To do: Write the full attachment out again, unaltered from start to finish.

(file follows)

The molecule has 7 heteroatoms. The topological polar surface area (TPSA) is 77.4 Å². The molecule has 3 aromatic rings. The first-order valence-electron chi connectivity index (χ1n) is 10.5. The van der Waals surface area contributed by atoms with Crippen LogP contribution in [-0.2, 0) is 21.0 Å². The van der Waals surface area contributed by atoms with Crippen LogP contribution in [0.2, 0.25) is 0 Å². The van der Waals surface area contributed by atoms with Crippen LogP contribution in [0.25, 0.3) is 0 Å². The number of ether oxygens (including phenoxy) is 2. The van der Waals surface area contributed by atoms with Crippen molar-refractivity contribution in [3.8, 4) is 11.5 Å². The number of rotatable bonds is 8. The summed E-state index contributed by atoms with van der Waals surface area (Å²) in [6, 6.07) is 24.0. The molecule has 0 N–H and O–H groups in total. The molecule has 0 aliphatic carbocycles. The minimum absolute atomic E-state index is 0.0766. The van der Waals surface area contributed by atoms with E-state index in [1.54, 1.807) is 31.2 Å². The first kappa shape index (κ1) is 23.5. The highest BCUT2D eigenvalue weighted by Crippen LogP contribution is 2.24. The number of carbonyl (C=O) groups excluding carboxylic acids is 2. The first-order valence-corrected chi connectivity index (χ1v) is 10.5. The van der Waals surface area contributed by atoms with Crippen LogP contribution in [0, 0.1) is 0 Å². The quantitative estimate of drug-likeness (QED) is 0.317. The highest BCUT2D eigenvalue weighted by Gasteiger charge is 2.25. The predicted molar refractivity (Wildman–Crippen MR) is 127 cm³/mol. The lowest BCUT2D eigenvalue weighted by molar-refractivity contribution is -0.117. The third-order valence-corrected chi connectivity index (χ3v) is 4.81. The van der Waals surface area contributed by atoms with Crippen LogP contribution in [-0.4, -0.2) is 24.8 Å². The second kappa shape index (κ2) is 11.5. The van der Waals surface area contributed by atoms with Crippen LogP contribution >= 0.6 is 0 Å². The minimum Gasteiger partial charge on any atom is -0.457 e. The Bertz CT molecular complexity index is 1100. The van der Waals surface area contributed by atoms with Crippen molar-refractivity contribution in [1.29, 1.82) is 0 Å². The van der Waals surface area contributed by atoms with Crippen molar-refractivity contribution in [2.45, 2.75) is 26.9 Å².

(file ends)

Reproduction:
The molecule has 7 heteroatoms. The topological polar surface area (TPSA) is 77.4 Å². The molecule has 3 aromatic rings. The first-order valence-electron chi connectivity index (χ1n) is 10.5. The van der Waals surface area contributed by atoms with Crippen LogP contribution in [-0.2, 0) is 21.0 Å². The van der Waals surface area contributed by atoms with Crippen LogP contribution in [0.2, 0.25) is 0 Å². The van der Waals surface area contributed by atoms with Crippen LogP contribution in [0.25, 0.3) is 0 Å². The number of ether oxygens (including phenoxy) is 2. The van der Waals surface area contributed by atoms with Crippen molar-refractivity contribution in [3.8, 4) is 11.5 Å². The number of rotatable bonds is 8. The summed E-state index contributed by atoms with van der Waals surface area (Å²) in [6, 6.07) is 24.0. The molecule has 0 N–H and O–H groups in total. The molecule has 0 aliphatic carbocycles. The minimum absolute atomic E-state index is 0.0766. The van der Waals surface area contributed by atoms with E-state index in [1.54, 1.807) is 31.2 Å². The first kappa shape index (κ1) is 23.5. The highest BCUT2D eigenvalue weighted by Crippen LogP contribution is 2.24. The number of carbonyl (C=O) groups excluding carboxylic acids is 2. The first-order valence-corrected chi connectivity index (χ1v) is 10.5. The van der Waals surface area contributed by atoms with Crippen LogP contribution in [0, 0.1) is 0 Å². The quantitative estimate of drug-likeness (QED) is 0.317. The highest BCUT2D eigenvalue weighted by Gasteiger charge is 2.25. The predicted molar refractivity (Wildman–Crippen MR) is 127 cm³/mol. The lowest BCUT2D eigenvalue weighted by molar-refractivity contribution is -0.117. The third-order valence-corrected chi connectivity index (χ3v) is 4.81. The van der Waals surface area contributed by atoms with Crippen LogP contribution in [-0.4, -0.2) is 24.8 Å². The second kappa shape index (κ2) is 11.5. The van der Waals surface area contributed by atoms with Crippen LogP contribution >= 0.6 is 0 Å². The minimum Gasteiger partial charge on any atom is -0.457 e. The Bertz CT molecular complexity index is 1100. The van der Waals surface area contributed by atoms with Crippen molar-refractivity contribution in [1.29, 1.82) is 0 Å². The van der Waals surface area contributed by atoms with Crippen molar-refractivity contribution in [2.45, 2.75) is 26.9 Å².